The new law passed Thursday by a vote of 62 to 55 after hours of heated debate, enshrining the country's status as "a Jewish nation-state" into the constitution.
While much of the law includes symbolic clauses on issues including state symbols, Israel's capital, the official calendar, days of rest, etc., perhaps the most controversial point is the newly-minted "special" status of the Arabic language.
The Language clause states: "A. The state's language is Hebrew. B. The Arabic language has a special status in the state; Regulating the use of Arabic in state institutions or by them will be set of laws. C. This clause does not harm the status given to the Arabic language before this law came into effect."
'Law Enshrines Existing Situation'
While Israeli PM Netanyahu praised the law as "a pivotal moment" in the country's history, some contend that in reality what it does is call things as they stand. Kadima lawmaker Avi Dichter, who submitted the original 2011 version of the Nation-State bill and sponsored the version which was enacted on Thursday, has insisted that the status change would merely enshrine the existing language situation into law, and argued that the earlier official status, which included Arabic as an official language, was a relic of the period when present-day Israel was a British colony.
During the debates, Dichter argued that "unlike the disinformation and fake news that were tossed around [regarding the bill], this Basic Law doesn't hurt the culture of minorities living in Israel, doesn't hurt their sabbaticals and holidays and certainly doesn't hurt the Arabic language, which remains the mother tongue for 1.5 million of Israel's citizens."
Avraham Diskin, a professor and political scientist who wrote the original Nationality Law nearly a decade ago, echoed the opinion that the law is largely symbolical, calling it "declarative" and "without a lot of practical" consequences.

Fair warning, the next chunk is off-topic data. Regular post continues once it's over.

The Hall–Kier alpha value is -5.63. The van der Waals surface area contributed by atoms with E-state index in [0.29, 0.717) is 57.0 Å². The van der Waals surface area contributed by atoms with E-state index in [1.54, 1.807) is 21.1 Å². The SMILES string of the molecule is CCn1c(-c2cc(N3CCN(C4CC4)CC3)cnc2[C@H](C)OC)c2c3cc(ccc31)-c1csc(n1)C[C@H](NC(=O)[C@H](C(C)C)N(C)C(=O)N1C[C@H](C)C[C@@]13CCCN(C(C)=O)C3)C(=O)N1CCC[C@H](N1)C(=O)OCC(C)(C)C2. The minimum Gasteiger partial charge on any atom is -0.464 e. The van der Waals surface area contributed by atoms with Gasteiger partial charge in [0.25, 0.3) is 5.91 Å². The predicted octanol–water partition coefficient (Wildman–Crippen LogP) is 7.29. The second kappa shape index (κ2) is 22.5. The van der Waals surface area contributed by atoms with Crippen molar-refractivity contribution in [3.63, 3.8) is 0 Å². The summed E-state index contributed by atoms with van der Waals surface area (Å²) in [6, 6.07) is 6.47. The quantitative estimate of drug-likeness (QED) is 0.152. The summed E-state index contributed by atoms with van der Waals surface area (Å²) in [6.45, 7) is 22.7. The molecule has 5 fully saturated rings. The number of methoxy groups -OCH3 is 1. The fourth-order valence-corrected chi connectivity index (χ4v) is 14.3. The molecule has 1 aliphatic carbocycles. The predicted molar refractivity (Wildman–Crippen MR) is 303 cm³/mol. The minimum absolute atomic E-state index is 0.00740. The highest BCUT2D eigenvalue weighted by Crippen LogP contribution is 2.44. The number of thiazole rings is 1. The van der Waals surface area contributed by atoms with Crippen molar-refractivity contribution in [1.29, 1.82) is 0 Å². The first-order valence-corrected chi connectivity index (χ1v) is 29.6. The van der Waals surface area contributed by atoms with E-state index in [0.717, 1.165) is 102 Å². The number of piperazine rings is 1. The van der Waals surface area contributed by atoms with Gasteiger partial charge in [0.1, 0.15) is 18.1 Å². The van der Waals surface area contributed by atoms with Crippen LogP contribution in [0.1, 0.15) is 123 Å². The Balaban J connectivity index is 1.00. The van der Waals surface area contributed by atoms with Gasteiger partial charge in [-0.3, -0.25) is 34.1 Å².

Arabic is spoken by several groups in Israel, including Arab Israelis and Arabic-speaking Jews. Total speakers number an estimated 1.6-1.8 million, or about 20% of the country's population of 9 million.
Since the creation of Israel in 1948, the remaining Arab citizens have been granted the same rights as the Jewish population under the legal code.
In practice, ever since 1948, Arabic speakers have claimed they have experienced discrimination, including problems with accessibility to the language in public institutions. However, in 2000, Israel's Supreme Court ruled that Arabic must become more widely visible in public areas, including in things like food labels, road signs, public transit, and government announcements. Arabic enjoys the status of the second language in parliament, but has been rarely used.
Bibi Scoring Points?
Amir Fuchs, a researcher at the Jerusalem-based Israel Democracy Institute, hit back at the fresh legislation. "What can be gained other than offending the Arab minority?" he asked. Some contend that what else can be gained is the PM boosting Israeli nationalism for his political gains.
Tzipi Livni, Zionist Union leader and Israel's former foreign minister, suggested that the law was meant to play into the hands of Benjamin Netanyahu rather than define Israel as the nation-state of the Jewish people.
"When I asked coalition MKs why they weren't bringing forth a version of the law that a hundred MKs could unite around, they smiled at me cynically and said Netanyahu wants the law to create strife. ‘Otherwise how will people know he's more patriotic than you? What will we get out of supporting it?' That's the method," she said, as quoted by The Times of Israel.
Netanyahu himself has been among the proponents of the law. "An absolute majority wants to ensure our state's Jewish character for generations to come," he told the Knesset.